The exterior, however, provides only a foretaste of the wondrous interior which is calculated to make the scarred and pitted rock in the center seem to leap upward toward heaven. Everything about this enclosed space seems light and open. The columns, sculpted from variegated marble, were resurrected from churches ruined by the Persian king Khosru III in 614 AD, and some still have their original crosses. Hardly an inch was left undecorated. The dome is supported by a drum which in turn rests on a circle of 12 columns and 4 piers. Around this is an outer set of 16 columns and 8 piers. They are positioned in such a way that one pillar almost never obstructs another, allowing for a direct line of sight across the building. The walls, ceiling, arches, and vaults are covered with floral images. The inside of the dome (right) is covered with a gold, red, white and green arabesque design, deceasing in size from bottom to top, adding to the illusion of height. The floors are entirely covered with thick handmade carpets, and visitors must remove their shoes before entering. The sacred rock projects about 5 feet above the floor, but it is hardly visible upon entering the building, as it us surrounded by a low wooden screen. In one corner of the Rock is a lattice-work wooden cabinet supposedly containing a hair from the prophet Mohammed's beard. Sixteen marble steps lead to a cave-like chamber below the Rock known in Arabic as Bir Al-Arwah ("Well of the Souls"), now used for devotions and containing a pair of mihrabs, prayer niches symbolizing the presence of Mohammed and indicating the direction of Mecca. In former times, those Muslims who prayed here were given a certificate, to be buried with them, ensuring their admission to heaven. Glass partitions have been erected to stop pilgrims from chipping away portions of the rock as mementos. Tradition further holds that this rock is where the supreme act of faith occurred that stands as the very foundation of the three monotheistic religions—Islam, Judaism and Christianity. Genesis 22 relates how Abram (Abraham) followed God's instructions to go to a unnamed mountain in the "region of Moriah" and sacrifice his beloved son Isaac. At the last minute, the God intervened and ordered Abram to lower his knife and, instead, provided a ram as a sacrifice. Over time, Abram's sacrificial mountain became Mount Moriah, and history and legend have combined to place it squarely within Jerusalem.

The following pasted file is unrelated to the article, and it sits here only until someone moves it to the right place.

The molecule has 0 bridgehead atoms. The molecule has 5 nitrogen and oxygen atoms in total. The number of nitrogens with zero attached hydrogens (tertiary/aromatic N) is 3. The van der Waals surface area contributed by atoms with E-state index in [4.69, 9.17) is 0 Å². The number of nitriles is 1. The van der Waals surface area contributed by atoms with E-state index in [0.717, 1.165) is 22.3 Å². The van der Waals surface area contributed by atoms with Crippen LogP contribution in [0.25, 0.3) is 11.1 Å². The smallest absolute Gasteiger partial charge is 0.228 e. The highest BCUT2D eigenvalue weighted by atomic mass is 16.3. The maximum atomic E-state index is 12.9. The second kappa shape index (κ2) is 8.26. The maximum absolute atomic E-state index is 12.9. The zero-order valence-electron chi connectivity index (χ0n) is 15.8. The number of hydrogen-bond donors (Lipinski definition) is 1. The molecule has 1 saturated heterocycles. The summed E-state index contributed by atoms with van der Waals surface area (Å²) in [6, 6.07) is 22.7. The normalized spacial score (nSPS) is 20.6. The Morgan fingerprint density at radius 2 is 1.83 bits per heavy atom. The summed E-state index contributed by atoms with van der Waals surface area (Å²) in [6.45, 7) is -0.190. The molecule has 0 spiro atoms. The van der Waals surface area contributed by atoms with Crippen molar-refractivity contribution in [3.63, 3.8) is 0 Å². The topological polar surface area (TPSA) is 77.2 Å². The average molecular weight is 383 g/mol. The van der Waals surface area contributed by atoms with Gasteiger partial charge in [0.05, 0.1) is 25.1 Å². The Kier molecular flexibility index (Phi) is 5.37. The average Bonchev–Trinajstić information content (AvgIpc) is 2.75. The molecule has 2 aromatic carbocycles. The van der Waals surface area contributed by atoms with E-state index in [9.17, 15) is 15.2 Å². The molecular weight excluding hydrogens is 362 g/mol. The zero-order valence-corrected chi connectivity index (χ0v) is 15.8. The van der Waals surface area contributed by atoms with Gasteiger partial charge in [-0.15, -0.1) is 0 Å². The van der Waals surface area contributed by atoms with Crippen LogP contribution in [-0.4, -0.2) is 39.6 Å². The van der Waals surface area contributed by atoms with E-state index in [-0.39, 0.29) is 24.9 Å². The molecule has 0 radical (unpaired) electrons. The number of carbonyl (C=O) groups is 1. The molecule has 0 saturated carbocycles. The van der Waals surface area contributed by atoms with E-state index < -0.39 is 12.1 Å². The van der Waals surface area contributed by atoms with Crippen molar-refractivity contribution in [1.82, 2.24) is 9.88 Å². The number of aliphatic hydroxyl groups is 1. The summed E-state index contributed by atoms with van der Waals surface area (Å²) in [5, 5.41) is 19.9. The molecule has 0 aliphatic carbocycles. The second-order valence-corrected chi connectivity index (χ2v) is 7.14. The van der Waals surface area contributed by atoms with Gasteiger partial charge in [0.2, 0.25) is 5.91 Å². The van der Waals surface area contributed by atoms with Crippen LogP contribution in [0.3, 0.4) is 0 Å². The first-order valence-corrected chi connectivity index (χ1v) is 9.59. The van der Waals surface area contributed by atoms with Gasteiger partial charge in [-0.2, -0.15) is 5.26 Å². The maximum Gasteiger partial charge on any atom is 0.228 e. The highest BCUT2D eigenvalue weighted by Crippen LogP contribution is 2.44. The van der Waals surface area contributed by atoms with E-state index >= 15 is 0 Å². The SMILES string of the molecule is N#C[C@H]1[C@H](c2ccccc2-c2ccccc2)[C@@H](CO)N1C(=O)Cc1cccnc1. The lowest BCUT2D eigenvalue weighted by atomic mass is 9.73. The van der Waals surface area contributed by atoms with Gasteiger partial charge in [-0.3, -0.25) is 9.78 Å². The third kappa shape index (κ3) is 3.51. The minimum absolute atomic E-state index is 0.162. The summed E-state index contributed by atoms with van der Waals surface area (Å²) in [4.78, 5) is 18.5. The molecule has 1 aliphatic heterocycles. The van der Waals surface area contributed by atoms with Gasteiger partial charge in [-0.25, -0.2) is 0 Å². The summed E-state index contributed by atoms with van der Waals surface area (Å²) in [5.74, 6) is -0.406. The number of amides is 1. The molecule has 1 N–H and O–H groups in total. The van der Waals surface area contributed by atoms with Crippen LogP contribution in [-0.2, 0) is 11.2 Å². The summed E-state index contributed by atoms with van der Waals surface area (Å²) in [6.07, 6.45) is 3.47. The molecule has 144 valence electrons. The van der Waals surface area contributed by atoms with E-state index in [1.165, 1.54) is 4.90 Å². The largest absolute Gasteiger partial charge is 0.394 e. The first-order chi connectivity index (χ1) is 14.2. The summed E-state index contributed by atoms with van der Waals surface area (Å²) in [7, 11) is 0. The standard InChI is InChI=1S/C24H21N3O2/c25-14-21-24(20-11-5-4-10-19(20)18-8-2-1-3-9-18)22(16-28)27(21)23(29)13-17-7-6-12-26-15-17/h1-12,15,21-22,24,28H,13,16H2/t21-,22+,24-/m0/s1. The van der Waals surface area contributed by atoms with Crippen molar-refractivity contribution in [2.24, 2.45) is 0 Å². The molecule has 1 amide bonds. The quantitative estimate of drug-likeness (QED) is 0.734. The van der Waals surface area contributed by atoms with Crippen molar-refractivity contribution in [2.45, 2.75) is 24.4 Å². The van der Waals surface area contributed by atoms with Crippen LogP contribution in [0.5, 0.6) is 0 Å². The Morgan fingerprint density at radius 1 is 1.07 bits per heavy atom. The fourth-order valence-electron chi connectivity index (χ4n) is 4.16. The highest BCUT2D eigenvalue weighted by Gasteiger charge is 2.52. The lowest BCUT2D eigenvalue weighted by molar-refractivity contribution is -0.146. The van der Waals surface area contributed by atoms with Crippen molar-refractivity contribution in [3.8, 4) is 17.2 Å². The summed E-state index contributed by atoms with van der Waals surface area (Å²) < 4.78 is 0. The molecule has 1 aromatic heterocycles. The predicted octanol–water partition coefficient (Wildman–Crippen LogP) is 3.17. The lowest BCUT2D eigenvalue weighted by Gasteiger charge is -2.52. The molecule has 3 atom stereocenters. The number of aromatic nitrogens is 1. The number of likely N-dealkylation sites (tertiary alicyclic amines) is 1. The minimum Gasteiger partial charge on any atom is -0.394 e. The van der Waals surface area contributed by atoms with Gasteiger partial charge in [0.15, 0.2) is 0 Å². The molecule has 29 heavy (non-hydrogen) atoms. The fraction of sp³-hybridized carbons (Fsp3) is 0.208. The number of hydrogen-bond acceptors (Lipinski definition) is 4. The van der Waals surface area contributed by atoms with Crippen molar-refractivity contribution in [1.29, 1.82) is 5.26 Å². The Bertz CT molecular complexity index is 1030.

Al-Aqsa Mosque

At the southern end of the Temple Mount is the black-domed al-Aqsa Mosque, a name meaning "the farthest" because, according to Muslim belief, Mohammed was awakened one night and taken to the masjad al-aqsa, "the furthermost sanctuary" (not determined geographically), from where he rose to heaven. The tradition evolved that Jerusalem was the the masjad al-aqsa—the furthermost place where Mohammed was taken on his night journey—hence, the name al-Aqsa. Originally, "al-Aqsa" was applied to the whole of the Temple Mount; eventually its use was restricted to the great prayer mosque at the southern end.